Regret: A Hopeless Quality
Tenets of Tenneyson in Tithonus
"Tithonus" was written by Alfred, Lord Tennyson. The poem's setting is the ancient
of Tithonus. Tithonus fell in love with Eos, goddess of the dawn, and asked her for
Unfortunately for Tithonus he did not ask for eternal youth, only eternal life. He,
grows old but never dies while Eos not only never dies but also never grows old.
Tithonus's situation worse is that "the gods themselves cannot recall their gifts" (49).
dramatic monologue is characteristic of Tennyson.
Tithonus is an excellent example of a dramatic monologue. There is a speaker,
who is not the poet. There is an audience-the gods. Another characteristic of a
monologue found in Tithonus is an exchange between the speaker and the
audience: "I asked
thee, 'Give me immortality?'" (15). A character study is when the speaker speaks from
extraordinary perspective: Tithonus is looking back on his decision, a decision which
will never be able to make but can only dream of making. His portrayal of his
decision causes the
common response to be rejected: most people would want eternal life, but Tithonus
short-sighted. Tithonus proves the wish for immortality vain by stating that:
Why should a man desire in any way
To vary from the kindly race of men,
Or pass beyond the goal of ordinance
Where all should pause, as is most meet for all? (29-31).
Another trait of the dramatic monologue is the dramatic, or critical, moment. In
moment is when Tithonus decides that he does not want immortality: "take back thy
"Tithonus" has all of the basic traits of a dramatic monologue: a speaker who is not
the poet, an
identifiable audience, an exchange between the two, a critical moment, and a
character study of
One other trait of a dramatic monologue is a dramatic tension. This tension is
harsh judgment and sympathy. This tension makes the audience see objectively
subjectively. The audience has sympathy for Tithonus, because he suffers: "strong
indignant worked their wills, and beat me down and marred and wasted me" (50) His
story also bring sympathy from the audience. The audience must judge Tithonus
because he has made an error. His error was his will "to vary from the kindly race of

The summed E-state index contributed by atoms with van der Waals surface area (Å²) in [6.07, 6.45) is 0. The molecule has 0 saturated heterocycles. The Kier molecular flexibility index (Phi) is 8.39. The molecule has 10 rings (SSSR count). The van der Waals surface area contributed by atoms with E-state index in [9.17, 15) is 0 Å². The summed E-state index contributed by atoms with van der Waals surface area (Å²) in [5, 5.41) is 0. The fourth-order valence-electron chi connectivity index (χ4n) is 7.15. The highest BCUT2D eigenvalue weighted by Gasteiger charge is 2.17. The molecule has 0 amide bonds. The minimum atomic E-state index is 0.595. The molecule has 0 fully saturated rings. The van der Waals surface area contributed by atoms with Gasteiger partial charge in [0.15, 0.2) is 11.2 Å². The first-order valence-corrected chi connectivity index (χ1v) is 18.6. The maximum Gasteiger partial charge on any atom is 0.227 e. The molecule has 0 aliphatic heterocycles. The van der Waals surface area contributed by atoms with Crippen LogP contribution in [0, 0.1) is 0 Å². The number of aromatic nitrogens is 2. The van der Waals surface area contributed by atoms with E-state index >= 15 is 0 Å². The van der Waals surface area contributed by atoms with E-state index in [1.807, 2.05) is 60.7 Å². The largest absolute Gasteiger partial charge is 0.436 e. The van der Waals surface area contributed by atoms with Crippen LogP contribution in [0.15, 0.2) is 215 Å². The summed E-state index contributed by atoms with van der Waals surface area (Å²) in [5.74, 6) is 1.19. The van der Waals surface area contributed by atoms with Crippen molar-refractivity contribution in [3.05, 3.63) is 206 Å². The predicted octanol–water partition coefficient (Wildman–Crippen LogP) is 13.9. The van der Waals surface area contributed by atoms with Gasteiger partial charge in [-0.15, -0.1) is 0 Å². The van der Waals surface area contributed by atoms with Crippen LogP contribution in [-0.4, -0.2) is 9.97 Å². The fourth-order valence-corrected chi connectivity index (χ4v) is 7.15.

The dramatic tension in "Tithonus" is caused by the clash of the audience's sympathy
need to judge Tithonus's actions.
"Tithonus" has many of the traits characteristic of Tennyson. One such tenet is world
weariness and the expression for rest, this is portrayed by Tithonus's desire to grow
old and die.
Didacticism, or instructiveness, is found in the statement, "happy men. . . have the
power to die"
(70). Another tenet of Tennyson present is it is a form of a narrative, a monologue.
also contains the fulfillment of the responsibility as a poet to teach the masses:
that man's mortality is a blessing. The great Romantic and Victorian theme of the
past is also
prevalent in Tithonus's will to undo the curse of immortality: "take back thy gift" (27).
obvious tenet of Tennyson is the recasting of ancient myths: Tennyson tells the
ancient story of
Tithonus. Isolation and estrangement, another tenet of Tennyson, is present in
man and part god status which alienates him from both: "immortal age beside
(22). Tennyson also uses elevated, stately, medieval diction: "thine," "thy," and "thee"
53). In "Tithonus" Tennyson shows that he is a poet of progress and change: "the
the woods decay and fall" (1). Tennyson also portrays social awareness of the
message has to the culture: he shows the social significance of immortality, a dream
have, and the alienation it causes by varying man "from the kindly race of men" (29).
indirectly suppresses sexuality by showing a negative outcome of lust between two
This esoteric poem offers a didactic statement of the poet's moral and social
"Where all should pause, as is most meet for all" (31). "Tithonus" has an underlying
escapism in that Tithonus wishes to escape the endless frustrations of life: "release
restore me to the grave" (72). Through this quote, Tennyson also shows his yearning
permanence, the permanence of death. Tennyson also depicts his patriotism,
patriotism to the
"race of men" by trying to teach others not to wish to vary from it (29). "Tithonus"
most of the major tenets of Tennyson.
In the end, this poem is about decision making and the eternal consequences of
Through Tithonus's misadventures of immortality, the audience learns that
immortality is not for
man, and it is through the dramatic tension that the audience sees this objectively.
stresses the art of good decision making and the importance of our decisions
because of the
possibly eternal significance they have.
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